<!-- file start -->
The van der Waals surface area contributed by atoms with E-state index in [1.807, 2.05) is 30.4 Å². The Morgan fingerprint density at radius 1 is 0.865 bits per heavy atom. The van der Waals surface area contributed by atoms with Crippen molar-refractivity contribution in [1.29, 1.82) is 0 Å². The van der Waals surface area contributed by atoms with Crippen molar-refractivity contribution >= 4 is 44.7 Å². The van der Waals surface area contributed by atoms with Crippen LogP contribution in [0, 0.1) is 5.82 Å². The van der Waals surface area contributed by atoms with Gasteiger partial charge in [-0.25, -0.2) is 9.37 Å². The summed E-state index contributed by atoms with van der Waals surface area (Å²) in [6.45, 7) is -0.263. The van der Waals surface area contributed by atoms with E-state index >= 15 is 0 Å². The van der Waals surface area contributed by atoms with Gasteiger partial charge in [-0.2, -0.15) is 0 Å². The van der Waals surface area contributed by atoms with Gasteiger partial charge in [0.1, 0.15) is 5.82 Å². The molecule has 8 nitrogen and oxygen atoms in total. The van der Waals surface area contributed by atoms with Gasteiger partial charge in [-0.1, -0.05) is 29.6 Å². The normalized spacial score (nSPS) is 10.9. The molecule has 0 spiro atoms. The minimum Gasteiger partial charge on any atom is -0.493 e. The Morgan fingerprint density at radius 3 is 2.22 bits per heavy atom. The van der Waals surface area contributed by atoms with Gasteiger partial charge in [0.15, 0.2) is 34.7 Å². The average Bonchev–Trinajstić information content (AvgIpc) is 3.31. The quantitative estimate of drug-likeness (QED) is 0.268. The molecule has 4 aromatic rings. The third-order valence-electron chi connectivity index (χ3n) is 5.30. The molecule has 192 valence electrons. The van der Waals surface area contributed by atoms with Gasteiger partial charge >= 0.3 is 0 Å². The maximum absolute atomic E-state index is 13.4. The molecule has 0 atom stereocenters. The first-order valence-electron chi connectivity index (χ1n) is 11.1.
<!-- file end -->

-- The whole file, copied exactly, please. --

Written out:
The van der Waals surface area contributed by atoms with E-state index in [1.807, 2.05) is 30.4 Å². The Morgan fingerprint density at radius 1 is 0.865 bits per heavy atom. The van der Waals surface area contributed by atoms with Crippen molar-refractivity contribution in [1.29, 1.82) is 0 Å². The van der Waals surface area contributed by atoms with Crippen molar-refractivity contribution >= 4 is 44.7 Å². The van der Waals surface area contributed by atoms with Crippen LogP contribution in [0, 0.1) is 5.82 Å². The van der Waals surface area contributed by atoms with Gasteiger partial charge in [-0.25, -0.2) is 9.37 Å². The summed E-state index contributed by atoms with van der Waals surface area (Å²) in [6.45, 7) is -0.263. The van der Waals surface area contributed by atoms with E-state index >= 15 is 0 Å². The van der Waals surface area contributed by atoms with Gasteiger partial charge in [-0.2, -0.15) is 0 Å². The van der Waals surface area contributed by atoms with Gasteiger partial charge in [0.1, 0.15) is 5.82 Å². The molecule has 8 nitrogen and oxygen atoms in total. The van der Waals surface area contributed by atoms with Gasteiger partial charge in [-0.1, -0.05) is 29.6 Å². The normalized spacial score (nSPS) is 10.9. The molecule has 0 spiro atoms. The minimum Gasteiger partial charge on any atom is -0.493 e. The Morgan fingerprint density at radius 3 is 2.22 bits per heavy atom. The van der Waals surface area contributed by atoms with Gasteiger partial charge in [0.15, 0.2) is 34.7 Å². The average Bonchev–Trinajstić information content (AvgIpc) is 3.31. The quantitative estimate of drug-likeness (QED) is 0.268. The molecule has 4 aromatic rings. The third-order valence-electron chi connectivity index (χ3n) is 5.30. The molecule has 192 valence electrons. The van der Waals surface area contributed by atoms with Gasteiger partial charge >= 0.3 is 0 Å². The maximum absolute atomic E-state index is 13.4. The molecule has 0 atom stereocenters. The first-order valence-electron chi connectivity index (χ1n) is 11.1.